Christian Philosophy A-Z

Christian Philosophy A-Z

Christian Philosophy A-Z

Christian Philosophy A-Z

Synopsis

A handy guide to the major figures and issues in Christian philosophy from Augustine to the present. This volume covers a broad historical sweep and takes into account those non-Christian philosophers that have had a great impact on the Christian tradition. However, it concentrates on the issues that perplex Christian philosophers as they seek to think through their faith in a philosophical way and their philosophical beliefs in the light of their faith. Examples of the topics discussed are the question of whether and how God knows the future, whether we actually know that God exists, and what Athens has to do with Jerusalem. The leaders of the recent revival of Christian analytic philosophy, especially Alvin Plantinga, Nicholas Wolterstorff, William Alston, and Robert Adams are also included. This book will be of interest to those studying Christian philosophy and to Christians seeking to think philosophically about their faith.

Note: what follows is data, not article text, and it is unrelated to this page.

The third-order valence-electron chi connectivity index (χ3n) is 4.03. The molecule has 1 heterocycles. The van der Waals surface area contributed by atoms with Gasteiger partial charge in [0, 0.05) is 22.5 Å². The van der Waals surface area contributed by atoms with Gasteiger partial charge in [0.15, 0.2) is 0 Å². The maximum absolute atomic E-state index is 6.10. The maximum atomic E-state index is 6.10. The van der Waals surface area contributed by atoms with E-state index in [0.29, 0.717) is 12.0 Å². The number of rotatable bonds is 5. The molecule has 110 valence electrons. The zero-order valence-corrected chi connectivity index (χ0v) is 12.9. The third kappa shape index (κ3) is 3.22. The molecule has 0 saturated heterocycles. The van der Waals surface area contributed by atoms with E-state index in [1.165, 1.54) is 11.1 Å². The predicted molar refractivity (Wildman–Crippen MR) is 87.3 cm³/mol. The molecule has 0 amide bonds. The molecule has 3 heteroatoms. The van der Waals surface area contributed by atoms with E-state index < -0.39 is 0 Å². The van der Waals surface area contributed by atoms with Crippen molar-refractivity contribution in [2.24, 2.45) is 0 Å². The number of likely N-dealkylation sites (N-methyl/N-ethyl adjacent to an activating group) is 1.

Excerpt

One of the things that Christian philosophy has going for it is a central text, the New Testament, written in Greek. Greek is a highly appropriate language for philosophy, abstract and capable of fine conceptual distinctions, something the more concrete and basic Hebrew of the Old Testament had difficulty accomplishing. The traditional conflict between Athens and Jerusalem, between philosophy and religion, was often thus muted in Christianity since their religion was from the start pretty firmly established in Athens, at least linguistically speaking. The development of Christian philosophy was rapid since even in the early Christian communities the growth of the religion took place in a cultural environment where philosophy also flourished. Ever since then the ideas and issues of Christianity have been extensively explored using the various philosophical techniques that have arisen within different philosophical traditions. It is often difficult to understand what is going on in Christian philosophy, though, since the blend of philosophy and religion may make the reader unsure precisely what argument is being presented, or how it is supposed to work. It is the aim of Daniel Hill and Randal Rauser's guide to the vocabulary of the debate to throw light on this and other aspects of Christian philosophy, and we hope that readers will find it useful in gaining a pathway through this interesting intellectual territory.

Oliver Leaman . . .

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